Obituary: James Crespi

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The Independent Online
AT 17 I went up to Aberystwyth to read Law. James Crespi, only a few years older, had just come down from Cambridge to teach it, writes John Morris (further to the obituary by Brian Masters, 6 July).

He enlightened us on Contract. 'You walk down the promenade, and you observe a weighing machine. It offers to weigh you. By the way (this was 1949), how much money do you put in a weighing machine, is it a sixpence or a shilling?'

I and other 17-year-olds were enthralled. How could a man be so divorced from real life? The man, who must be from the Gods, was of normal shape and size. He was only 21 or 22.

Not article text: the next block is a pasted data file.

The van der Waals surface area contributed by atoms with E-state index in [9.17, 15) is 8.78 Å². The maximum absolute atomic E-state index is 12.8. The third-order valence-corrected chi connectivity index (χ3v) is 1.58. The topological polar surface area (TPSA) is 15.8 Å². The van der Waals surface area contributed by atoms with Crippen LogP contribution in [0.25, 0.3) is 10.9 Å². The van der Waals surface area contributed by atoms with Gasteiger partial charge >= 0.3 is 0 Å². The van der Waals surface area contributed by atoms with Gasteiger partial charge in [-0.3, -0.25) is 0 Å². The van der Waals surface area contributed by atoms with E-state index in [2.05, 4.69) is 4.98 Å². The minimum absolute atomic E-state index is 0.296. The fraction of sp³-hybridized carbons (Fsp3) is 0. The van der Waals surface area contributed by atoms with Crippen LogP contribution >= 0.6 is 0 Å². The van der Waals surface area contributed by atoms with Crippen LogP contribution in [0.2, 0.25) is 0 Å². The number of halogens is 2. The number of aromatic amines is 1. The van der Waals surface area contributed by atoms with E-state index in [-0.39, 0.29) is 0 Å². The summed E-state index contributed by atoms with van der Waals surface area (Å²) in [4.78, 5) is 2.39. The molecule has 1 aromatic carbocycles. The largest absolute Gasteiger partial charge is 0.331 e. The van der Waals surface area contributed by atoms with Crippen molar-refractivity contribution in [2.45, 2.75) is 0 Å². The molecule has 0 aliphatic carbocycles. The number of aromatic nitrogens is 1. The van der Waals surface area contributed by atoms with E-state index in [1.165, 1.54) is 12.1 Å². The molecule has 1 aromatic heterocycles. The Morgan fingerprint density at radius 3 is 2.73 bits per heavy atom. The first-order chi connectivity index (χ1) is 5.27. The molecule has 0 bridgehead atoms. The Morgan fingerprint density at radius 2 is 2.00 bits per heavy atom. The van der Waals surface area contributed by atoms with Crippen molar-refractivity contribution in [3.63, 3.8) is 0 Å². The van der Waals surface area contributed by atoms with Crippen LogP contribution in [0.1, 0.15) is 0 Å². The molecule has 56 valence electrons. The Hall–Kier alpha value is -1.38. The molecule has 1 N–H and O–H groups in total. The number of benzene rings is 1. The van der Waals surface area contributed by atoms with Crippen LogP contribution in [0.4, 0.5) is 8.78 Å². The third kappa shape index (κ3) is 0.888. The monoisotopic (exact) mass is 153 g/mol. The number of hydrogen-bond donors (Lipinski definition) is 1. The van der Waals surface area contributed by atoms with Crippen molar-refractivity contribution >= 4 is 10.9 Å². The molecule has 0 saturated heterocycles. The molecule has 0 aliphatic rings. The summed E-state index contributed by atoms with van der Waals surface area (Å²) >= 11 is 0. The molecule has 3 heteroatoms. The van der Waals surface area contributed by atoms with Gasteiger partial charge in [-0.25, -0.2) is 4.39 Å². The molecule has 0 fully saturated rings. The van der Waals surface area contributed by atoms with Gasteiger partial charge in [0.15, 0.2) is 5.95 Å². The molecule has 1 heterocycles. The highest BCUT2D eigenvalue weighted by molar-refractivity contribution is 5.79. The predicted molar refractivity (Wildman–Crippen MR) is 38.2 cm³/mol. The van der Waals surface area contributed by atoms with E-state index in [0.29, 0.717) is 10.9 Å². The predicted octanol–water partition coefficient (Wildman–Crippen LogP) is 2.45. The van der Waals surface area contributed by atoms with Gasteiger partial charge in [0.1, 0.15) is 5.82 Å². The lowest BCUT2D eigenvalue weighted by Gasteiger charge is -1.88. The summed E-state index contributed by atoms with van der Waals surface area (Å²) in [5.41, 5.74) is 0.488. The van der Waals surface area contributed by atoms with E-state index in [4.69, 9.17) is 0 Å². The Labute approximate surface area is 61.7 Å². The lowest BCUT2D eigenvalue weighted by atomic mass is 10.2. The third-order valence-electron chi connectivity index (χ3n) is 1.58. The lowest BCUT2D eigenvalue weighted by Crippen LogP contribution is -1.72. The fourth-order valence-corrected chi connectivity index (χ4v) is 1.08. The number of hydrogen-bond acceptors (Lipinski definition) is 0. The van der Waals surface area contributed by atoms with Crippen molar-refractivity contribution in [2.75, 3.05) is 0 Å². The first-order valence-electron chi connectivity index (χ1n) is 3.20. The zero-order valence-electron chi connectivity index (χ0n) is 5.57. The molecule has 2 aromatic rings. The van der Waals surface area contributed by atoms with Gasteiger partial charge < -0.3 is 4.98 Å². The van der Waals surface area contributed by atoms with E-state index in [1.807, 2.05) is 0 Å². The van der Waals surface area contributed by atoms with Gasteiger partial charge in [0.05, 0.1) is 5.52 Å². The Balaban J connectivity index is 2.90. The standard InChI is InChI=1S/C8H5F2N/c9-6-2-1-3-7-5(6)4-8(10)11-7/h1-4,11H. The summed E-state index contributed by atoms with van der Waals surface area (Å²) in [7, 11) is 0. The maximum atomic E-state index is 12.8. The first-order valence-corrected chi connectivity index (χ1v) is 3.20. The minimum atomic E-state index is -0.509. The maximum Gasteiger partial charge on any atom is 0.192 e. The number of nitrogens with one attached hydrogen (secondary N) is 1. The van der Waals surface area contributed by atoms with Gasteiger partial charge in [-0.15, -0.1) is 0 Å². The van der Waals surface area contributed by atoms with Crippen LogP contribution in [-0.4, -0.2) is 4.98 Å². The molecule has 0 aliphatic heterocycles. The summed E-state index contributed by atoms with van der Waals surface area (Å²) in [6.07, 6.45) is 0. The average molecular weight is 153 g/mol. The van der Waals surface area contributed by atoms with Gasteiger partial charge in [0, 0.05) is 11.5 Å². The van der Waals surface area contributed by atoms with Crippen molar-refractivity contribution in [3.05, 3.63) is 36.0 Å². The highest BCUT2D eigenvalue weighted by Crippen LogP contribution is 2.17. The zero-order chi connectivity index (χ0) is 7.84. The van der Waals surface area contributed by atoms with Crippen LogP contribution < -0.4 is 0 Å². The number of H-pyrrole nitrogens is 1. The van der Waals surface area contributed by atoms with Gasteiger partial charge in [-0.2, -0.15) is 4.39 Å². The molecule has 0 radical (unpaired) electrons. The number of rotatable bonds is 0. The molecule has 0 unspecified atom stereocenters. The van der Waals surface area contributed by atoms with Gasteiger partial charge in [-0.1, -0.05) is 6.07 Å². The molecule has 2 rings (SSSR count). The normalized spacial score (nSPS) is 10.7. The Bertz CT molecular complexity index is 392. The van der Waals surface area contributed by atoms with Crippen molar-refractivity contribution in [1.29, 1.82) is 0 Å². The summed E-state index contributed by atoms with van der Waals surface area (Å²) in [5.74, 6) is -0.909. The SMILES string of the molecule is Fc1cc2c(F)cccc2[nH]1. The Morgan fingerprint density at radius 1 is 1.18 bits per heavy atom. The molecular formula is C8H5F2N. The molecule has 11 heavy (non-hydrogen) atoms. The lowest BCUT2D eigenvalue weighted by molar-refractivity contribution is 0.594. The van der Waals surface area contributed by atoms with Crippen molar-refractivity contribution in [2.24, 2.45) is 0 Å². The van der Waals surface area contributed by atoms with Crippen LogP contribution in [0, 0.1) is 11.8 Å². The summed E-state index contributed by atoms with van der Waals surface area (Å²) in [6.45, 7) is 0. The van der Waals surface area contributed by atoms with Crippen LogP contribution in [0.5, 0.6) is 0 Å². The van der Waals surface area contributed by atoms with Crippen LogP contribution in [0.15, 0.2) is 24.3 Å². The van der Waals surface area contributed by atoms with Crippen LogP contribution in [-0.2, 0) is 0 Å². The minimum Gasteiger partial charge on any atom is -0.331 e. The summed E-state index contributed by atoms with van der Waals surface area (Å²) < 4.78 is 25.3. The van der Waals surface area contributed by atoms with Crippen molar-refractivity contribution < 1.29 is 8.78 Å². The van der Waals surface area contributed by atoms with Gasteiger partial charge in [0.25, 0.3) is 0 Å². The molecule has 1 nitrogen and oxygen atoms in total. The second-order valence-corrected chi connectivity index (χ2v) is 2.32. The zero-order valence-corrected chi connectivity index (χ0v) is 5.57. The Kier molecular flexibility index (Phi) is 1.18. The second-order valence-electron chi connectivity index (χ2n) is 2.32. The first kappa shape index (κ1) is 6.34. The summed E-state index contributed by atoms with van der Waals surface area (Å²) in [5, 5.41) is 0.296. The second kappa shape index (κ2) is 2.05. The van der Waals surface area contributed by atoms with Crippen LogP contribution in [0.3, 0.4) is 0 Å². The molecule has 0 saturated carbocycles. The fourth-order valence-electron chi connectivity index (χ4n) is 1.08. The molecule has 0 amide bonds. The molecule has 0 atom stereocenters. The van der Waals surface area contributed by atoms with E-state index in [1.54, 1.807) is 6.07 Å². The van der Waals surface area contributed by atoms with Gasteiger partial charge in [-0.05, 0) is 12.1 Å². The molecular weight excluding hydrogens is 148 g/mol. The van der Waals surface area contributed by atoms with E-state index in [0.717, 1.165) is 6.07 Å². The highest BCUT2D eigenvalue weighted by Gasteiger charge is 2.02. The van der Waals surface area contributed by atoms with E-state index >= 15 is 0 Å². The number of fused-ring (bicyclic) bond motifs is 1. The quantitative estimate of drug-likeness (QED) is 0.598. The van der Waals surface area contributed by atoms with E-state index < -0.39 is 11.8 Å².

Years later I appeared opposite him in the small west courts at the Bailey. A cry went up, 'Bomb in the Bailey'. No one knew where to turn. But for the fact that I went to collect my robes there, I would have walked across with Crespi to the Bar mess in the main courts. I would not have been able to say as he did: 'The doctors say I will die because of my fat. Now the doctors say I have only been saved because of my fat.' From 1973 on we enjoyed many a convivial conversation in the morning at the beginning of the day in the Bailey.